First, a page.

Jonathan Holmes, AXA XL

Tracking Asia’s volatile marine market

Jonathan Holmes, AXA XL

November 29 2022

AXA XL’s Jonathan Holmes, Head of Marine Hull, Asia and Cedric Declercq, Claims Practice Leader & Manager, APAC provide regional insight. 

How has Asia’s (re)insurance marine hull market fared in terms of GWP growth and rates in 2022?

Holmes: We anticipate that in 2022, the hull market will report an overall rate increase in the mid-single digits. While this figure is less than in previous years, it shows that on the whole insurers are still focussing on bottom-line profitability and sustainable underwriting, cautiously navigating their way through a challenging and changing risk environment throughout 2022.

In terms of GWP, it is likely growth will be similar in percentage terms as most established underwriters remain selective in their underwriting with a focus on risk quality. Current high levels of inflation and other factors have also focussed the minds of underwriters as we attempt to protect portfolios against an uncertain risk environment.

After a lull, claims have once again been rising in the region, why is this and what measures are being taken to counteract the trend?

Declercq: From 2005 onwards, we have seen a long-term downward trend of marine hull insurance claims – with an extraordinary drop in 2020 as a result of Covid-19. The increase in claims recently has been expected after an increase in shipping activity following the pandemic.

The pandemic has caused considerable disruptions to the global supply chain, particularly caused by a series of lockdowns in different countries. Despite the lockdowns having ebbed away, carriers and freight companies are still coping with the logistical issues caused by those lockdowns.

Shipping activity and freight prices have increased as a result, particularly on container carriers. This is the result of soaring global demand of container space on relevant carriers combined with the dislocation of containers, congested ports, the rise of e-commerce and tight deadlines in respect of the supply chain. This in turn has resulted in an increase in claims activity on container vessels.

Awareness is key here. We are working very closely with our broker partners and clients in order to constantly raise awareness of these issues, to help ensure that our clients are adequately insured and prepared for the reality of the situation. We are also partnering with our risk engineers and relevant experts in order to be in the best position to respond promptly and effectively to help our clients mitigate their exposures and to ensure the overall impact to their business is minimised during these very challenging times.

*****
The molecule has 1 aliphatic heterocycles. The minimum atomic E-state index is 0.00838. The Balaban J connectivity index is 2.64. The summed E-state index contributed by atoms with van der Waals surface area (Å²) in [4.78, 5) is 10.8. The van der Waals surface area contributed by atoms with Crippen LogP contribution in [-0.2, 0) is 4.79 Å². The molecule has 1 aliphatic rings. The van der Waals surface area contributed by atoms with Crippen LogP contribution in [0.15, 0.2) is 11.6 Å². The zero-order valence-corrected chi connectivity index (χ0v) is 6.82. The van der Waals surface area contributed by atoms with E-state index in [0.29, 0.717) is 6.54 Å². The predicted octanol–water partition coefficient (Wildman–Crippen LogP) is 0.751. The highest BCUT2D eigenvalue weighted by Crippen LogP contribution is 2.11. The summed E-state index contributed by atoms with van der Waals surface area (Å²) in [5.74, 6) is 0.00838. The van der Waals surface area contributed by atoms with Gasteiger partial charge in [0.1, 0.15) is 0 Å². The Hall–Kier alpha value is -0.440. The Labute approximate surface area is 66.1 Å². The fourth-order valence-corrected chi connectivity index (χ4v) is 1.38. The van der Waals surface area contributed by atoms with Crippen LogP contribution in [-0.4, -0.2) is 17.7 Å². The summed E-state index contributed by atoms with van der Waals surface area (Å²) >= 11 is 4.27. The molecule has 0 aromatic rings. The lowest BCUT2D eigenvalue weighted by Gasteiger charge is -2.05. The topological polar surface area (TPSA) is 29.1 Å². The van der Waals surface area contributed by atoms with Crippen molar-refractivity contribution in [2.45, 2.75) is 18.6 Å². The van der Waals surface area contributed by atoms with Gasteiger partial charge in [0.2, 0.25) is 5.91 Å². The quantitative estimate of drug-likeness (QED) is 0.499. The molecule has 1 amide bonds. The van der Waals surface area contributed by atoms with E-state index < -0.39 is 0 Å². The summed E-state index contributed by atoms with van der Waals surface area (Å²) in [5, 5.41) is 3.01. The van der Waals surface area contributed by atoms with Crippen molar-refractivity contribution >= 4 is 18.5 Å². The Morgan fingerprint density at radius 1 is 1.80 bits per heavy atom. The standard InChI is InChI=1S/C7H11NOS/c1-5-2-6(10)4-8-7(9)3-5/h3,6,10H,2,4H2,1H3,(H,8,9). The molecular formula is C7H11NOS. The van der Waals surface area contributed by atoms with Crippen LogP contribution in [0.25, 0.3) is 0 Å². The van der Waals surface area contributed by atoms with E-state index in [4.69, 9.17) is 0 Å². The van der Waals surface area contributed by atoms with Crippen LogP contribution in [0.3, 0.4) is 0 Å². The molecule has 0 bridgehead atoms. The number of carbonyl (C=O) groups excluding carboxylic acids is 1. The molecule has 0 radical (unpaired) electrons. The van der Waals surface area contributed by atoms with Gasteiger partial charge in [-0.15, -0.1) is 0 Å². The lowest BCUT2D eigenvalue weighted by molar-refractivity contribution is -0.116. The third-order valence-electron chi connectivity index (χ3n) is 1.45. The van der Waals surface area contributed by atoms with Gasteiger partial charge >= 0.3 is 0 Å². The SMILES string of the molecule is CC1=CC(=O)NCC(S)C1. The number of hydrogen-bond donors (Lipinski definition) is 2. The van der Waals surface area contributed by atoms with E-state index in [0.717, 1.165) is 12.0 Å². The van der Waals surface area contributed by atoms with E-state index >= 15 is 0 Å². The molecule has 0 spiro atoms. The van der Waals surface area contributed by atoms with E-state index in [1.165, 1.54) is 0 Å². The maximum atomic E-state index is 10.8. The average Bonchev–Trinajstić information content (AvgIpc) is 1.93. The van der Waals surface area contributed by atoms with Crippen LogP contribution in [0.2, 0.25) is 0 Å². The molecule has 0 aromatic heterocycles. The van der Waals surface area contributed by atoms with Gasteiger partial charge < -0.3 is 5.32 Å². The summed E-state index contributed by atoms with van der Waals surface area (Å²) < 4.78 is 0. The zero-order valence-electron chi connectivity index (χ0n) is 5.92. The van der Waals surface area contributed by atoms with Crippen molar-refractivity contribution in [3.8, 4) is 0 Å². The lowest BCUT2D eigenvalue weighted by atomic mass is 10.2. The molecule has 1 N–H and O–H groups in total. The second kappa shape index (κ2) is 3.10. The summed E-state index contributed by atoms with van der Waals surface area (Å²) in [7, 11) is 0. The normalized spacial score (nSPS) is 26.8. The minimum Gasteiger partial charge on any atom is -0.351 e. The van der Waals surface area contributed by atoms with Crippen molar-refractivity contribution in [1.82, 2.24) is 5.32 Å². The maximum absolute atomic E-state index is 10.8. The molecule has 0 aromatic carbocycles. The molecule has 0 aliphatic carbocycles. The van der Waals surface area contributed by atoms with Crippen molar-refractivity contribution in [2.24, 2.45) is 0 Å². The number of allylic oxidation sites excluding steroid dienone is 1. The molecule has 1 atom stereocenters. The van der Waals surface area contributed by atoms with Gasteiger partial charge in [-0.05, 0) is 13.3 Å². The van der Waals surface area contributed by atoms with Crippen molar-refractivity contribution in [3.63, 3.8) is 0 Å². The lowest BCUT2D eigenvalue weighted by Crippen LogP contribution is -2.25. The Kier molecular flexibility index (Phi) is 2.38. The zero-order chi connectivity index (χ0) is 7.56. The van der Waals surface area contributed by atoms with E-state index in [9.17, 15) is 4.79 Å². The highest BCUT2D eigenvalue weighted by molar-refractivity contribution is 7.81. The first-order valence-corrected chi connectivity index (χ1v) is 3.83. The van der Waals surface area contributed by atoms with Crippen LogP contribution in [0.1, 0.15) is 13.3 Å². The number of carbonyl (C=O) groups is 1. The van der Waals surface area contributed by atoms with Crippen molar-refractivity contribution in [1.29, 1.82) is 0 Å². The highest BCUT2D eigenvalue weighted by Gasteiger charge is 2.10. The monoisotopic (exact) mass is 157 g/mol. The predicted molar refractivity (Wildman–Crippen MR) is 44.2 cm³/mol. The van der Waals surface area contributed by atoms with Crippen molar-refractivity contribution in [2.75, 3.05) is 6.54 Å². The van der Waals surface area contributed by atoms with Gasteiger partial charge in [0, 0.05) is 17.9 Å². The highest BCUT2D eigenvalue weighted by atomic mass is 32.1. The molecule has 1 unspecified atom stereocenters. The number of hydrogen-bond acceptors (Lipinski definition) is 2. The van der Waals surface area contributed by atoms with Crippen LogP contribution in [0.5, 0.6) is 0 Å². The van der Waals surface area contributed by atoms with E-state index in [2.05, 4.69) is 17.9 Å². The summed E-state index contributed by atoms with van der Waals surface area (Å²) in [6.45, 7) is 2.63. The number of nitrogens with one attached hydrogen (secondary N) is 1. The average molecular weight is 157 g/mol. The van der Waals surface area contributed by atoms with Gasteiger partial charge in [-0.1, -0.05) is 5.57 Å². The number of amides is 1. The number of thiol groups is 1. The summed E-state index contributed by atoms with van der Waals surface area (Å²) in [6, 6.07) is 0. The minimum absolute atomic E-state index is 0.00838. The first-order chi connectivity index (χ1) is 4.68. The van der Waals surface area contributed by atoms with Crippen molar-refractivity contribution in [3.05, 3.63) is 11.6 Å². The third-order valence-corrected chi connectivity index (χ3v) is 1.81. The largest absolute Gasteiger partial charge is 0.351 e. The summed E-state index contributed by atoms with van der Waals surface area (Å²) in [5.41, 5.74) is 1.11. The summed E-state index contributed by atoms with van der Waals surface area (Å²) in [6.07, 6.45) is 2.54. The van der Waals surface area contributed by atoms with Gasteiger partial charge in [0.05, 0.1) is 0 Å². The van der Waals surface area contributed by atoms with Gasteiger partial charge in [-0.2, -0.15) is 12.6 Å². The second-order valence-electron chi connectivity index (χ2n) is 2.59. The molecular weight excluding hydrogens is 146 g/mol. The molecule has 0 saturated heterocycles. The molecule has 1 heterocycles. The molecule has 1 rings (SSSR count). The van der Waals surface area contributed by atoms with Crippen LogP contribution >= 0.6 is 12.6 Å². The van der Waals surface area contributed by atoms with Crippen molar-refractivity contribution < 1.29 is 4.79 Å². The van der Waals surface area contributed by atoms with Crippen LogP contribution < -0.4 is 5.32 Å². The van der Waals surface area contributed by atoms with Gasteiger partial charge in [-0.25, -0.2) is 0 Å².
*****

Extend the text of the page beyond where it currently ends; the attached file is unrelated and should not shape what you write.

What has been the impact from the Ukraine conflict on Asia’s marine (re)insurance market?

Holmes: The Ukraine conflict has of course impacted Asia’s marine insurers and we have had to adapt to a changing risk environment as well as new and evolving sanctions. These changes in approach have been observed most clearly in the amendments to the Joint War Committee listed areas to include Russia, Belarus and waters and ports in the Black Sea and Sea of Azov.

These new listed areas reflect the increased risk to clients when operating in these areas and insurers have had to charge additional premium accordingly, where coverage is permitted under the current sanctions. Our clients are similarly facing a number of challenges to their operations, and we have had to adapt quickly to provide clients with as much certainty around their insurance coverage as possible.

What is the Asia marine hull (re)insurance market outlook for 2023 and how is AXA XL looking to position itself?

Holmes: Several years of rate increases have attracted some new capacity into the market in recent months which has tempered rate momentum. However, most mature markets appreciate that globally, pricing is still not at a technically adequate level. Additionally, a combination of large losses in the marine and aviation war markets arising from the Ukraine conflict, natural catastrophe losses, significant claims’ inflation and general inflation will put pressure on marine treaty reinsurance renewals. These additional costs will have to be reflected in insurance pricing.

As such, hull insurers cannot afford to take their eye off the ball and reduce rates if they are to maintain longer-term pricing sustainability. AXA XL is one of the largest global marine insurers and we shall maintain our long-term commitment to the hull market and our commitment to providing consistent pricing and a market-leading claims service through best-in-class underwriting and claims leadership capability.

Reach out to Singapore-based Jonathan at [email protected] and Singapore-based Cedric at [email protected]

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